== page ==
Most of the first round of hand-ringing about the Texas Board of Education’s decision to infuse inaccuracies in social science textbooks is over. I’ve noticed a very interesting fact about the comments in the main stream news media. Here is a sampling of what four mainstream and four regional media said about the Texas school board. Most but not all are against the school board’s reckless pushing of one point-of-view, but for or against, they all make one assumption.
First the sample stories:
The assumption all these opinion-makers take for granted is that the textbook industry will bend over and say “yes sir” to Texas. The underlying ideological subtext is unregulated free marketplace in which it is natural and appropriate for there always to be a seller for the buyer.
Let’s take a look at that assumption: When a corporation or individual wants an attorney to help in creating a fraudulent business structure or covering up a crime, don’t we assume that virtually all lawyers will turn down the work? What about when a client asks a PR agency to knowingly lie? My agency would turn the work down and so would most agencies I know, which is the expectation stated in the industry’s ethical standards. Accountants asked to fudge the numbers? An architect asked to cut costs by substituting unsafe materials? A food store asked to sell unsafe food? All against ethical standards of the industry, and mostly against the law.
Now I know that corrupt people and organizations can always find corrupt professionals to do their bidding, unethical and/or illegal as it might be.
But the textbook industry is much smaller. There are perhaps a handful of publishers, whereas there are millions of lawyers, so many that you could even find one or two who would write that torture is legal.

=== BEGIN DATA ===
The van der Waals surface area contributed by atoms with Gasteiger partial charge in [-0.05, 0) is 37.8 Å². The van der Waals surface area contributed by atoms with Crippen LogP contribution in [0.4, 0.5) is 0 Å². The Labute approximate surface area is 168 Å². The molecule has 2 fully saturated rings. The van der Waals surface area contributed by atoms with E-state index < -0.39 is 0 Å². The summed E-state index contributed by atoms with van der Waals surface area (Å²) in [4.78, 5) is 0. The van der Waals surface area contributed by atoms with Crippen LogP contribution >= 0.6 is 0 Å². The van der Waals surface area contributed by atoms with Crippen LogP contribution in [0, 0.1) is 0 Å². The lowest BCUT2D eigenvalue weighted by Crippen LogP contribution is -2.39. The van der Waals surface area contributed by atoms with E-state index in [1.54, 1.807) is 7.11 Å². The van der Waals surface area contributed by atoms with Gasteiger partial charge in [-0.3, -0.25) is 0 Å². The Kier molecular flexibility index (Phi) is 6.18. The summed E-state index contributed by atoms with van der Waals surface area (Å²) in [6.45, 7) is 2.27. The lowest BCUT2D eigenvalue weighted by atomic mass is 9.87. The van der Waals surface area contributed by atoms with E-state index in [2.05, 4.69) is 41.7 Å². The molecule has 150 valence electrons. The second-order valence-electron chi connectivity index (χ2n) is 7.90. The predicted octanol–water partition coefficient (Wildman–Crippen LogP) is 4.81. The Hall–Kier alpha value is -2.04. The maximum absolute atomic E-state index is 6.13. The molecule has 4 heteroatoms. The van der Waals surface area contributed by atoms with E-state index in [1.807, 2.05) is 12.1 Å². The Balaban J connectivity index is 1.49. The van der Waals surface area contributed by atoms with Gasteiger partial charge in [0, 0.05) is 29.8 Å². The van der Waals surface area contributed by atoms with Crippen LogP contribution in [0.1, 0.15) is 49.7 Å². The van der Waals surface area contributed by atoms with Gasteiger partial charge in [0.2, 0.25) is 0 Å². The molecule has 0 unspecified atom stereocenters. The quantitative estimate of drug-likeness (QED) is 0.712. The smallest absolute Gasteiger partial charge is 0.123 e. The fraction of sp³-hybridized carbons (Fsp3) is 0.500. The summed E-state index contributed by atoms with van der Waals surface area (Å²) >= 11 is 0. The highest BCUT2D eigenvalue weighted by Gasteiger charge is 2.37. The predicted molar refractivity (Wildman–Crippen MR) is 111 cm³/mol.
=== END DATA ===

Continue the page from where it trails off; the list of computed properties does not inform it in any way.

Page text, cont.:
Additionally, textbooks are typically written by experts in the field: historians, sociologists, psychologists, anthropologists. These professionals all have standards of ethics. If the small number of textbook publishers hewed to these standards of expertise in the writing and revision of textbooks, then a body of elected no-nothings like the Texas Board of Education would not be able to dictate changes that introduce inaccuracies and lies into textbooks.
Companies and industries walk away from “bad business” all the time. Certainly, if the textbook industry walked away from Texas, someone would fill the void. But that would take time and a greater outlay of resources by Texas, as new books would need to be written. The resulting impact on the rest of the country would be smaller, because the new or rogue publisher wouldn’t have the contacts and database required to sell to the thousands of school districts across our 50 states. I understand that the voters of Texas hate new taxes more than they like right-wing myths and homilies, so facing the need to recreate the industry in its own image, there might suddenly be a lot of pressure on the Texas Board of Education to reconsider its lunacy.
But did one of these columnists chide the textbook publishers for rolling over and playing dead? Did one of these columnists advocate that publishers close ranks against Texas? Or did any of them suggest publishers’ create a voluntary set of standards that prevent any from publishing what are known to be historical inaccuracies in textbooks for public schools? Did any of them call for associations of historians take action? Did any even recommend that school districts outside Texas refuse to buy Texas-poisoned texts? No, no, no, no and no.
No, because to do so would be to question, even if it’s only in a small way, the total dominance of the free market ideology in all thinking about all social issues. The assumption that everything is for sale and that the market dictates all decisions by economic entities is so engrained in the ideologies of those who write for the mainstream media that the idea of exercising a little ethical self-control would never occur to any of them.